3 Simple Steps to Creating a Culture of Safety
No business owner wants to see their employees get hurt. The feeling is indescribable when one of your team members suffers an injury, no matter how large or small. Why is it then that so many business struggle to implement a culture of safety? I believe the main reason is that safety seems overwhelming. I want to give you 3 simple steps to grab a hold of that elusive culture of safety and begin to improve your business from the inside.
Ownership Commitment – The culture of any organization starts from the top. The owner and management must make a commitment to their team that working safely is preferred over working quickly. Understanding how safety pays off within your organization is critical. According to OSHA, an average muscle strain will cost the business almost $68,000 in direct and indirect costs! The small administrative cost and upfront expenses that you may have to spend to get the safety culture started are extremely minor compared to what happens when there is an injury.
Employee Engagement – Once this direction is set by the leaders of the company, they must make sure to get the employees aboard. The best way to do this is to establish a safety committee with representatives from all departments. Asking for volunteers is the most efficient way of getting the employees aboard with this. It is the Safety Committee’s job to lead by example when working safely, review or create the written safety policies, enforce the safety rules and act as the liaison between the front line employees and the management.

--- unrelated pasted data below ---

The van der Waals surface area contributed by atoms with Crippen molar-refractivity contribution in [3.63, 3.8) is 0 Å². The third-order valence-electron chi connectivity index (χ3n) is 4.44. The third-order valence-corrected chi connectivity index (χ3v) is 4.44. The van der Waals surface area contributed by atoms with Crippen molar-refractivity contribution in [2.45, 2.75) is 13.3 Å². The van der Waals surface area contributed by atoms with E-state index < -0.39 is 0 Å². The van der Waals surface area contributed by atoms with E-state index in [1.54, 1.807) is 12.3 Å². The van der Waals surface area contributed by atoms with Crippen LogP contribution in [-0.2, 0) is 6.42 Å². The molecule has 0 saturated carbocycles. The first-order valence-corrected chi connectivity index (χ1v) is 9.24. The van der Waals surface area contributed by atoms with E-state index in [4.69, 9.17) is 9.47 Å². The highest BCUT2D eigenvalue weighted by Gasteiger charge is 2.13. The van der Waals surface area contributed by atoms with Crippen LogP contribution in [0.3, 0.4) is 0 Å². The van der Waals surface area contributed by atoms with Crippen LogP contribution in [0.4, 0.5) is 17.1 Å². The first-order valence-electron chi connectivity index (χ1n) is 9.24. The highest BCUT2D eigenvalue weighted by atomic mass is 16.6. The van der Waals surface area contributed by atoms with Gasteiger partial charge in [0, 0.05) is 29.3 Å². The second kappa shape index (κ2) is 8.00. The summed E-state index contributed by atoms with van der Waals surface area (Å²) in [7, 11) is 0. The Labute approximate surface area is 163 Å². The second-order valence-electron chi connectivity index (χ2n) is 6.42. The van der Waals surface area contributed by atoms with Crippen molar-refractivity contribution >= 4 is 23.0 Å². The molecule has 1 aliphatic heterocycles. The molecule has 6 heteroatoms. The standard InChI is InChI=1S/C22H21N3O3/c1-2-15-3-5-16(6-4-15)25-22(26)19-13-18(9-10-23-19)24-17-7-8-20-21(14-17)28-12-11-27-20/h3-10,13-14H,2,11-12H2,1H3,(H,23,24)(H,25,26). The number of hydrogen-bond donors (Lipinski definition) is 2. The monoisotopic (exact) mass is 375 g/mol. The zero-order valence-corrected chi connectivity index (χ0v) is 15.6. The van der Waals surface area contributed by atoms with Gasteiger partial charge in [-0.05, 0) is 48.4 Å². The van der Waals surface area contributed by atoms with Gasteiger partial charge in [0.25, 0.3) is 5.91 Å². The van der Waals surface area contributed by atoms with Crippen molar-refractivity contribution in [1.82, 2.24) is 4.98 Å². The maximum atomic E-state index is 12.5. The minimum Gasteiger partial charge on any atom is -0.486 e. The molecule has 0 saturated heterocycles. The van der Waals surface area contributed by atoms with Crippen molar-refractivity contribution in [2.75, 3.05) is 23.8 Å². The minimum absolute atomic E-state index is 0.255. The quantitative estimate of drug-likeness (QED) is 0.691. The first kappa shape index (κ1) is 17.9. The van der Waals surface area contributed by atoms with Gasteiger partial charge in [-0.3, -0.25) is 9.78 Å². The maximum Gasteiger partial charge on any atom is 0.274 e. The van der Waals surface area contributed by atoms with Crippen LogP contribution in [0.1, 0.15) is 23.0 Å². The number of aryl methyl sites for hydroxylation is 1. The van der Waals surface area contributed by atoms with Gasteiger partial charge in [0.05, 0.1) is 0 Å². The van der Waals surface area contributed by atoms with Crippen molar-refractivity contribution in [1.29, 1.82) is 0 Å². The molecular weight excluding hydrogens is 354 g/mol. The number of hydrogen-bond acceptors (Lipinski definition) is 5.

Open Communication – A culture of safety will not develop if the employees do not understand what is expected of them and given a platform to discuss any safety questions they have. The leadership of the organization must specifically state the intentions of the safety culture and allow for open communication regarding all aspects of safety. An employee must feel secure enough in his or her job that they can talk freely about a close call or near miss without fear of repercussion.
Written by: Eric Petersen